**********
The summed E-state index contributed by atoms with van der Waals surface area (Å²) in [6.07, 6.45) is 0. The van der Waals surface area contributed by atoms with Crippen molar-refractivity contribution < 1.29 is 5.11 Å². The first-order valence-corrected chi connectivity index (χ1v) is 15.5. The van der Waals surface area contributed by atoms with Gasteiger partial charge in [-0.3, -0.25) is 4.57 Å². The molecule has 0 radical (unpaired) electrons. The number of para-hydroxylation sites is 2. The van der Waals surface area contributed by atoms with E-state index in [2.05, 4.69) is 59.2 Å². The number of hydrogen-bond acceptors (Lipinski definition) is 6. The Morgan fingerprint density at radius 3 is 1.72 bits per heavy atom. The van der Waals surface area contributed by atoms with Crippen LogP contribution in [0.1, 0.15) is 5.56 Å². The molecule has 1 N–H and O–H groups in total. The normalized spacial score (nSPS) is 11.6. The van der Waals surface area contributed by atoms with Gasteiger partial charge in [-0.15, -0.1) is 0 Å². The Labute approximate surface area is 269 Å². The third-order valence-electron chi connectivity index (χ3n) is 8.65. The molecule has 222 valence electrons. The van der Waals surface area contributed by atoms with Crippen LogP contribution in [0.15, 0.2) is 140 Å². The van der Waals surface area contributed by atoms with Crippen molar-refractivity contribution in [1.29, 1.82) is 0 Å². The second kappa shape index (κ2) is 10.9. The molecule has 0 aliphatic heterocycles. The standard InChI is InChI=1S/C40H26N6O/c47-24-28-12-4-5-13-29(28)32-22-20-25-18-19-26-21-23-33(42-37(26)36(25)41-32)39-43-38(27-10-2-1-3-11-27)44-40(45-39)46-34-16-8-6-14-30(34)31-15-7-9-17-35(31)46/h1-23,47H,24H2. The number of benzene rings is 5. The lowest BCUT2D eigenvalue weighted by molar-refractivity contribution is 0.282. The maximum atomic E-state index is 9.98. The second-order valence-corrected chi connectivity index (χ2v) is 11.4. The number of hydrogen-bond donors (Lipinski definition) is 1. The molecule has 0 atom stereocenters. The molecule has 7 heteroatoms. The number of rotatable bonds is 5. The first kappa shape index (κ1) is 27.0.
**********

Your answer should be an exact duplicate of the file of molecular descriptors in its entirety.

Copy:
The summed E-state index contributed by atoms with van der Waals surface area (Å²) in [6.07, 6.45) is 0. The van der Waals surface area contributed by atoms with Crippen molar-refractivity contribution < 1.29 is 5.11 Å². The first-order valence-corrected chi connectivity index (χ1v) is 15.5. The van der Waals surface area contributed by atoms with Gasteiger partial charge in [-0.3, -0.25) is 4.57 Å². The molecule has 0 radical (unpaired) electrons. The number of para-hydroxylation sites is 2. The van der Waals surface area contributed by atoms with E-state index in [2.05, 4.69) is 59.2 Å². The number of hydrogen-bond acceptors (Lipinski definition) is 6. The Morgan fingerprint density at radius 3 is 1.72 bits per heavy atom. The van der Waals surface area contributed by atoms with Crippen LogP contribution in [0.1, 0.15) is 5.56 Å². The molecule has 1 N–H and O–H groups in total. The normalized spacial score (nSPS) is 11.6. The van der Waals surface area contributed by atoms with Gasteiger partial charge in [-0.15, -0.1) is 0 Å². The Labute approximate surface area is 269 Å². The third-order valence-electron chi connectivity index (χ3n) is 8.65. The molecule has 222 valence electrons. The van der Waals surface area contributed by atoms with Crippen LogP contribution in [0.15, 0.2) is 140 Å². The van der Waals surface area contributed by atoms with Crippen molar-refractivity contribution in [1.29, 1.82) is 0 Å². The second kappa shape index (κ2) is 10.9. The molecule has 0 aliphatic heterocycles. The standard InChI is InChI=1S/C40H26N6O/c47-24-28-12-4-5-13-29(28)32-22-20-25-18-19-26-21-23-33(42-37(26)36(25)41-32)39-43-38(27-10-2-1-3-11-27)44-40(45-39)46-34-16-8-6-14-30(34)31-15-7-9-17-35(31)46/h1-23,47H,24H2. The number of benzene rings is 5. The lowest BCUT2D eigenvalue weighted by molar-refractivity contribution is 0.282. The maximum atomic E-state index is 9.98. The second-order valence-corrected chi connectivity index (χ2v) is 11.4. The number of hydrogen-bond donors (Lipinski definition) is 1. The molecule has 0 atom stereocenters. The molecule has 7 heteroatoms. The number of rotatable bonds is 5. The first kappa shape index (κ1) is 27.0.